It's easy to be overwhelmed by options in America’s most of-the-moment food city, even if you’re just looking for some good Asian food. You could easily eat at a different Asian restaurant every single day of the year in Los Angeles, and new spots are opening every single week. Here are five places that have blown us away on our recent Asian-food crawls.
Đang xem: Best asian restaurant in los angeles
Hip Hot has one of the best new lunch deals in L.A. The lunch sets at this Sichuan hot spot in the San Gabriel Valley start at $10.99, which gets you a taste of six different dishes. The $14.99 nine-dish set is a total steal with mung bean jelly noodles, cold spicy beef (including a bit of wonderful offal), sweet-and-sour ribs, clam-topped egg custard, wontons, pickles, cold noodles, fried rice and a brown sugar rice cake. We recommend sharing this lunch set and some seafood with a few hungry friends. That way, you can have an absolute feast for less than $25 a person.
Hip Hot’s Tiantian Qiu cooks Sichuan seafood dishes with nuance and grace. She’s a chef who recognizes the power of chiles and Sichuan peppercorns as she makes beautiful plates of whole Dungeness crab and lobster, but her balanced dishes aren’t about punching guests in the face with heat and mouth-numbing mala. If you order a big bowl of boiled fish filets laden with chiles and peppercorns, you’ll probably leave your meal raving about the delicate flavor and texture of every bite of fish.
Qiu plays the classics: Mapo tofu and dandan noodles are among her most popular dishes. She adds a sense of spectacle to her dining room by serving pineapple smoothies inside hollowed-out pineapples. During our recent visit, we asked for watermelon juice because we love watermelon juice and also because we had seen pictures of how Hip Hot’s watermelon juice involves a tap installed into a whole watermelon. It’s basically a watermelon keg! It wasn’t available last week because it’s a seasonal offering. Qiu’s commitment to serving ingredients only when they’re at their peak is commendable.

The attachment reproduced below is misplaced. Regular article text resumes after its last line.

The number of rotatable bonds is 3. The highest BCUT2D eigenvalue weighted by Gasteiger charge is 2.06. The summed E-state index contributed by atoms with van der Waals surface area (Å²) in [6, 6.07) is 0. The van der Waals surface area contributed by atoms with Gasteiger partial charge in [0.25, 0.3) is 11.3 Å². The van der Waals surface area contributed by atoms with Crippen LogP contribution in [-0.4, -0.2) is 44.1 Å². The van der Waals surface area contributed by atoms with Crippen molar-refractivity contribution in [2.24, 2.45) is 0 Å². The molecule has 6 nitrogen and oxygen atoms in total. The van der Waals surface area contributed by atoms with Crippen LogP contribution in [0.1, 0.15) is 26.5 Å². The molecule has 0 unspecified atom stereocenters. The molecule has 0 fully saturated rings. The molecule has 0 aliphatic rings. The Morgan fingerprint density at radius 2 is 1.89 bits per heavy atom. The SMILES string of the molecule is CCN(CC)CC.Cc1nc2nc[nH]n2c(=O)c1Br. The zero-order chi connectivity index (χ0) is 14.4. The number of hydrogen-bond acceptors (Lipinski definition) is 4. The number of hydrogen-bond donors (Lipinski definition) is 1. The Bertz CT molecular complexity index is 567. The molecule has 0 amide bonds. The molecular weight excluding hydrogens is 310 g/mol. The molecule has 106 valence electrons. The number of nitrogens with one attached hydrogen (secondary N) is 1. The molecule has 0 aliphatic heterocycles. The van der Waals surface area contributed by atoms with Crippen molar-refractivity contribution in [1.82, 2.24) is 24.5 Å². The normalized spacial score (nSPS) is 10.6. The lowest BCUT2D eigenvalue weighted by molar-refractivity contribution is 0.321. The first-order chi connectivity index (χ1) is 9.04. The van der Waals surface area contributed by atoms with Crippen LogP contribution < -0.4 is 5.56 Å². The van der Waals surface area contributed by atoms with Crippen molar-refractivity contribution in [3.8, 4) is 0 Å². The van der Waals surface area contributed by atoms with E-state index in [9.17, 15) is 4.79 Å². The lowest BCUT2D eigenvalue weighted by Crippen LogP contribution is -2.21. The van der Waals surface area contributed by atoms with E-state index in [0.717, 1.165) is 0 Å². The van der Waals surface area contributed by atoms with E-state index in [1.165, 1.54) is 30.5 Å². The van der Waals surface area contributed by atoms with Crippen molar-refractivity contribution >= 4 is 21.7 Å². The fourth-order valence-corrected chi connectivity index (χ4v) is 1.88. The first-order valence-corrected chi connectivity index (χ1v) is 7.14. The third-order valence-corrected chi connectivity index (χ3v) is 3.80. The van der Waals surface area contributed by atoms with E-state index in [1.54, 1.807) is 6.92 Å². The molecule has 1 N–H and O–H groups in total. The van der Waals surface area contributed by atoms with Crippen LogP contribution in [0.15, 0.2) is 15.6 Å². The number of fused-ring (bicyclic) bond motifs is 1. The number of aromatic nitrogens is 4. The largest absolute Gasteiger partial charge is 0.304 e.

This modern Vietnamese restaurant in Burbank doesn’t seem to have a website or even a social media presence, but everyone from TV studio executives to pho completists has discovered its charms. Come to Lotus & Light (in a strip mall anchored by a Vons grocery store) for lunch, and you’ll see a packed room with four-tops sharing papaya salads, pork egg rolls, vermicelli bowls and steaming bowls of pho.
Plus, Lotus & Light’s Hainan chicken over rice, served with fresh condiments and soul-warming broth, is pure comfort day or night. If you want to go big, you can order giant charbroiled prawns with rice. Whether you come for lunch or dinner, the warm service and deep beverage menu (with Vietnamese coffee, Thai iced tea, butterfly pea lemonade, premium hot teas, wine and low-ABV cocktails) make Lotus & Light a total-package restaurant.
RBTA in Highland Park is where chef Justin Baey fires up the robata grill for dinner and serves skewers with top-tier ingredients like ribeye, miso black cod and spot prawns. This is a delightful restaurant where the avocado toast comes with crab or spicy tuna, where the whole blue prawn sashimi is topped with uni, where the uni pasta includes both fresh uni and uni butter cream.
Last week, RBTA started serving lunch, with a tight menu of donburi bowls made with Matsuri Super Premium rice. The katsudon with pork cutlets, soft-scrambled egg, onions, nori and red ginger is excellent, and the oyakodon with roasted chicken and the unadon with eel are also satisfying one-bowl meals. The other lunch option is a bowl of chashu ramen with tonkotsu broth. Lunch is already a scene here.
Khao soi, the northern Thai coconut curry soup that’s loaded with noodles, is an ultra-comforting dish that’s perfect for cold-weather days. Chiang Mai Urban Thai Kitchen in Valley Village might be the best place in all of L.A. to eat khao soi. Our favorite version at Chiang Mai is topped with crispy pork, and you can also get khao soi with a drumstick, white-meat chicken, braised beef, sausage, shrimp, tofu or vegetables.
Beyond all the khao soi, other standouts here include pork larb, spicy beef salad, crispy rice salad and a pork curry that’s full of braised belly. Pair your curry with purple sticky rice, as well as a purple butterfly pea drink, and color yourself happy.
Would you like chicken or chicken? BongChu exuberantly serves one dish and only one dish: Andong braised chicken that pops with sweetness and spiciness. There’s a nice heat here that builds in your mouth as the meal progresses, so you have cooling watery radish kimchi on the side. Along with your choice of bone-in or boneless chicken, the big plates include potatoes and pleasantly chewy glass noodles that soak up all the flavors.
This is food designed for sharing: You can order “couple size” or “family size.” You can add rice cakes or mozzarella cheese. You can end your meal with scorched rice that’s stirred into whatever’s left in your plate.
There’s no alcohol or dessert at BongChu. Again, the chicken’s the thing. This is the first U.S. outpost of a restaurant that originated in Korea. It’s in the middle of L.A.’s Koreatown, of course.